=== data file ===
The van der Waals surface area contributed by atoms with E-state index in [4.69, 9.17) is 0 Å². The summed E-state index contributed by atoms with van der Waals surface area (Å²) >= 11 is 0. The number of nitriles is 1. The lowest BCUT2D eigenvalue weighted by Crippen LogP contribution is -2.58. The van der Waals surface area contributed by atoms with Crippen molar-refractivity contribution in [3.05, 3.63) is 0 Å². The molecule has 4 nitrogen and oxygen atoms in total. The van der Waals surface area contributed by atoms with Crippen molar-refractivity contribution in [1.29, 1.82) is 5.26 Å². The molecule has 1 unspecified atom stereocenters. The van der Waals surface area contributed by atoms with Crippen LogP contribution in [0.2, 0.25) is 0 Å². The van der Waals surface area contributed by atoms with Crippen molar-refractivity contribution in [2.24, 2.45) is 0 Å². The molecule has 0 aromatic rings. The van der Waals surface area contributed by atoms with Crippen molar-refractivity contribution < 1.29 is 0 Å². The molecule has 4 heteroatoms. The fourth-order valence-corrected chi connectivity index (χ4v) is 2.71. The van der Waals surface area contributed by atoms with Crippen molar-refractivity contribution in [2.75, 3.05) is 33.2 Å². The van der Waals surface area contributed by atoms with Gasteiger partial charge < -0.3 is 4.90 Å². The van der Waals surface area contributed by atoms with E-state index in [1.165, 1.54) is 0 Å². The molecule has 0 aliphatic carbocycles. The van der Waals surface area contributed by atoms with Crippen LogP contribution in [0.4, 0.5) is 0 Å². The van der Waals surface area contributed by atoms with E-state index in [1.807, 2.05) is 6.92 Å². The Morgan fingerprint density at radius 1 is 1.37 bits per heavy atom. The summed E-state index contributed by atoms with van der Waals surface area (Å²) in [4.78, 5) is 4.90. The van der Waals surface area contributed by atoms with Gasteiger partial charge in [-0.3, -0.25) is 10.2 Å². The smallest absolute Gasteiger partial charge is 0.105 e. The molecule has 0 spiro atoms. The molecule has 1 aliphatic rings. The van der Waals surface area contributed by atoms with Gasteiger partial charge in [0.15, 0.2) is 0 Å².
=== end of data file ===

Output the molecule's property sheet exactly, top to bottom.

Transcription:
The van der Waals surface area contributed by atoms with E-state index in [4.69, 9.17) is 0 Å². The summed E-state index contributed by atoms with van der Waals surface area (Å²) >= 11 is 0. The number of nitriles is 1. The lowest BCUT2D eigenvalue weighted by Crippen LogP contribution is -2.58. The van der Waals surface area contributed by atoms with Crippen molar-refractivity contribution in [3.05, 3.63) is 0 Å². The molecule has 4 nitrogen and oxygen atoms in total. The van der Waals surface area contributed by atoms with Crippen molar-refractivity contribution in [1.29, 1.82) is 5.26 Å². The molecule has 1 unspecified atom stereocenters. The van der Waals surface area contributed by atoms with Crippen LogP contribution in [0.2, 0.25) is 0 Å². The van der Waals surface area contributed by atoms with Crippen molar-refractivity contribution in [2.24, 2.45) is 0 Å². The molecule has 0 aromatic rings. The van der Waals surface area contributed by atoms with Crippen molar-refractivity contribution < 1.29 is 0 Å². The molecule has 4 heteroatoms. The fourth-order valence-corrected chi connectivity index (χ4v) is 2.71. The van der Waals surface area contributed by atoms with Crippen molar-refractivity contribution in [2.75, 3.05) is 33.2 Å². The van der Waals surface area contributed by atoms with Gasteiger partial charge < -0.3 is 4.90 Å². The van der Waals surface area contributed by atoms with E-state index in [1.165, 1.54) is 0 Å². The molecule has 0 aliphatic carbocycles. The van der Waals surface area contributed by atoms with Crippen LogP contribution in [0.4, 0.5) is 0 Å². The van der Waals surface area contributed by atoms with E-state index in [1.807, 2.05) is 6.92 Å². The Morgan fingerprint density at radius 1 is 1.37 bits per heavy atom. The summed E-state index contributed by atoms with van der Waals surface area (Å²) in [4.78, 5) is 4.90. The van der Waals surface area contributed by atoms with Gasteiger partial charge in [-0.3, -0.25) is 10.2 Å². The smallest absolute Gasteiger partial charge is 0.105 e. The molecule has 0 spiro atoms. The molecule has 1 aliphatic rings. The van der Waals surface area contributed by atoms with Gasteiger partial charge in [0.15, 0.2) is 0 Å².